Postmenopausal women with recurrent UTIs may consider the use of an estrogen vaginal cream or estrogen-releasing vaginal ring (Estring). Estrogen may resist infection by increasing the number of lactobacilli, the microorganism that fights infection by lowering the vaginal pH levels and preventing E. coli from adhering to vaginal cells. Estrogen creams and estrogen-releasing rings have been associated with a lower incidence of recurring urinary tract infections than women not using such topical estrogens. A 2003 study indicated however, that the estrogen ring had no effect on lactobacilli and less effective than the standard preventive antibiotic regimen. Oral hormone replacement therapies, which contain estrogen, do not seem to provide the same benefit as the topical forms, and in any case are proving to have health risks, including an increased risk for breast cancer and heart disease. Evidence is lacking about whether vaginal forms of estrogen have not been associated with these risks.


Many physicians believe that emptying the bladder frequently will help prevent bladder irritation and therefore recommend drinking plenty of water daily and urinating often.

Cranberries, Blueberries, and Lignonberries

Cranberries, blueberries, and lignonberry, a European relative of the cranberry, are three fruits that may have protective properties. Researchers are finding that red pigments in these closely related fruits called tannins (or proanthocyanadins) prevent E. coli bacteria from adhering to cells in the urinary tract, thereby inhibiting infection. Fructose, which is commonly used to sweeten fruit juices, may also interfere with bacterial adhesion.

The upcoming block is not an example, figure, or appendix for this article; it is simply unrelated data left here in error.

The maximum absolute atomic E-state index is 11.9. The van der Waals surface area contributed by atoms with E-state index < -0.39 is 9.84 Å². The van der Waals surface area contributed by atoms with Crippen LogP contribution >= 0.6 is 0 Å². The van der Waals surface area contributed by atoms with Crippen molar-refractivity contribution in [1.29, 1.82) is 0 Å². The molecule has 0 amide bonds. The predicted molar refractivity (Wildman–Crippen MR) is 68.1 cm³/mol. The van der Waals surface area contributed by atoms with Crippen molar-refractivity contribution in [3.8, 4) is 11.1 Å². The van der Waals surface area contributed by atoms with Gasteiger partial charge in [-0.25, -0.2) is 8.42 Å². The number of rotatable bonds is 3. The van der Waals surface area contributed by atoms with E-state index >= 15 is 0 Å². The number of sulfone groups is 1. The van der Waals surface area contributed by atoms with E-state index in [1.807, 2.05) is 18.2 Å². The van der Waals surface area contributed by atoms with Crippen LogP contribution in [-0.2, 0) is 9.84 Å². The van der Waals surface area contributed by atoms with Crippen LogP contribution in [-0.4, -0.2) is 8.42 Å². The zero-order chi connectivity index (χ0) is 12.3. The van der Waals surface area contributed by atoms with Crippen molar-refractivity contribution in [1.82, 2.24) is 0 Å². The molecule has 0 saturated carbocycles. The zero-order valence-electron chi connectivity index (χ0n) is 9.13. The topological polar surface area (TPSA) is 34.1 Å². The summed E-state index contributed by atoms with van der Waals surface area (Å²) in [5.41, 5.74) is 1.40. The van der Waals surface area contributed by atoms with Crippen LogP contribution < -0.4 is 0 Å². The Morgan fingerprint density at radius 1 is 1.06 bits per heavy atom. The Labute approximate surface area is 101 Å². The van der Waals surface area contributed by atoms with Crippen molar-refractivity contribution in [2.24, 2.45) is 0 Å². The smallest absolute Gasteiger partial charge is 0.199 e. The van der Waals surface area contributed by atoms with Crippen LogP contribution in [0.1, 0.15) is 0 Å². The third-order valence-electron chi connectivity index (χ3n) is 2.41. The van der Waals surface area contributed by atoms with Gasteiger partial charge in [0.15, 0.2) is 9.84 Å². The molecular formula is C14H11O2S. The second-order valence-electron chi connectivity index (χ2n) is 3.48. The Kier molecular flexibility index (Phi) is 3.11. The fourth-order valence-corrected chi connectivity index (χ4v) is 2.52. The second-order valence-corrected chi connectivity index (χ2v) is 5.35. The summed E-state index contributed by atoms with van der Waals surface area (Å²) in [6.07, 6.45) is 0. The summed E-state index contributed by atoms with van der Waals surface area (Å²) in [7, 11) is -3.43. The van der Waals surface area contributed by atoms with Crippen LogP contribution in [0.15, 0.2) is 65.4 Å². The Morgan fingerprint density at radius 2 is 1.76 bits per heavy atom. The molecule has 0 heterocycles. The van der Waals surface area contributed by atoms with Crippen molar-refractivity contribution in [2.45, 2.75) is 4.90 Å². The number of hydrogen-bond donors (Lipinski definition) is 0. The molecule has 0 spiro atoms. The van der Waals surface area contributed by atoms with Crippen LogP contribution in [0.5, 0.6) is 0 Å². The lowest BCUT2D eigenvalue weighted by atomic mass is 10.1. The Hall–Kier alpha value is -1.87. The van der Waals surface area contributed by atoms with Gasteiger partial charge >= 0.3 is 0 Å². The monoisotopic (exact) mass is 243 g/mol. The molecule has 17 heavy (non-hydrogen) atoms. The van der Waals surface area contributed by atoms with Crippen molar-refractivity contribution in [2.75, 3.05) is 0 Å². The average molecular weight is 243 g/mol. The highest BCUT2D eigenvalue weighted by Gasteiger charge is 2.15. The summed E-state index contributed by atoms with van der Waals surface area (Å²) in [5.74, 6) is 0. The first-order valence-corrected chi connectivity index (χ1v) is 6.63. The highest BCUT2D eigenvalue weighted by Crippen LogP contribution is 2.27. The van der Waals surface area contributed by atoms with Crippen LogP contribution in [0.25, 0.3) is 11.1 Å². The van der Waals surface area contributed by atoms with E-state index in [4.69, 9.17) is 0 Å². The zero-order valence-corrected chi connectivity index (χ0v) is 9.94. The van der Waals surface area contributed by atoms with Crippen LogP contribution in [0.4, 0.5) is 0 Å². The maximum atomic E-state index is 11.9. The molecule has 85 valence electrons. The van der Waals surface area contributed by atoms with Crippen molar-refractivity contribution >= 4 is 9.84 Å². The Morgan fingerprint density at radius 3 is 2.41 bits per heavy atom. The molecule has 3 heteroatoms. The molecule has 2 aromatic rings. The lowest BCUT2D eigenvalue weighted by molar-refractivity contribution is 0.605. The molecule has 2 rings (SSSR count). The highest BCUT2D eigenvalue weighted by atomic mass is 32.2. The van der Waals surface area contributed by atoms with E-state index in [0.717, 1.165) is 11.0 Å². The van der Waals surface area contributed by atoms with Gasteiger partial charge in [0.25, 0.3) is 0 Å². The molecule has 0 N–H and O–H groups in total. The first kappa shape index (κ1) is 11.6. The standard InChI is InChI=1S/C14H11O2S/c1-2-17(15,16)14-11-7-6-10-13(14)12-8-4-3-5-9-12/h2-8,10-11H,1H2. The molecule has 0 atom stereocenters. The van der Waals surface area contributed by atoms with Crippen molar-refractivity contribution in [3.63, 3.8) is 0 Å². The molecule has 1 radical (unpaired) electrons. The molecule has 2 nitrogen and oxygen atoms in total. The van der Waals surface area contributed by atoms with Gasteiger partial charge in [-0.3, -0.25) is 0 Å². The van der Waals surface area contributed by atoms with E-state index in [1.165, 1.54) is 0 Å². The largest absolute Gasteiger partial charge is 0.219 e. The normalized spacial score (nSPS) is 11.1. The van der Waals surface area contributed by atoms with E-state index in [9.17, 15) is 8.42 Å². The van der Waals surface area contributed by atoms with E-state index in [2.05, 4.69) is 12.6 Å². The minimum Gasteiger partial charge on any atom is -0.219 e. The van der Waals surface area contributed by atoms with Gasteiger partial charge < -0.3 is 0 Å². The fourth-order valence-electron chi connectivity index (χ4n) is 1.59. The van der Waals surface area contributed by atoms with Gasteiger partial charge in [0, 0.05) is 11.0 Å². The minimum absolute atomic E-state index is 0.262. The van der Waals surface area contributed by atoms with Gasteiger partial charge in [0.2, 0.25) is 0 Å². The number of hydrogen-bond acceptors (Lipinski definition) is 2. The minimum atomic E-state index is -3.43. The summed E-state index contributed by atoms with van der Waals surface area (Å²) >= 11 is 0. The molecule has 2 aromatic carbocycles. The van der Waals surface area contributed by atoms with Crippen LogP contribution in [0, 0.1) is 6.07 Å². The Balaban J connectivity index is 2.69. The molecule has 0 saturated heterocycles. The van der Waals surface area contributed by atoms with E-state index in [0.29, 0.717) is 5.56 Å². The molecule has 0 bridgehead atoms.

Cranberry juice offers well-known protection against urinary tract infections. In one study, only 15% of elderly women who drank cranberry juice daily for six months experienced UTIs, compared with 28% of women who did not drink the juice. Its effects were stronger in helping the body rid itself of infections than in preventing them in the first place, but it showed benefits in both situations.

Studies have suggested that for protection, it is necessary to drink at least one to two cups of 30% cranberry or lignonberry juice daily, or to take at least 300 mg to 400 mg in tablet form twice daily.

Probiotics, Lactobacilli, and Fermented Milk Products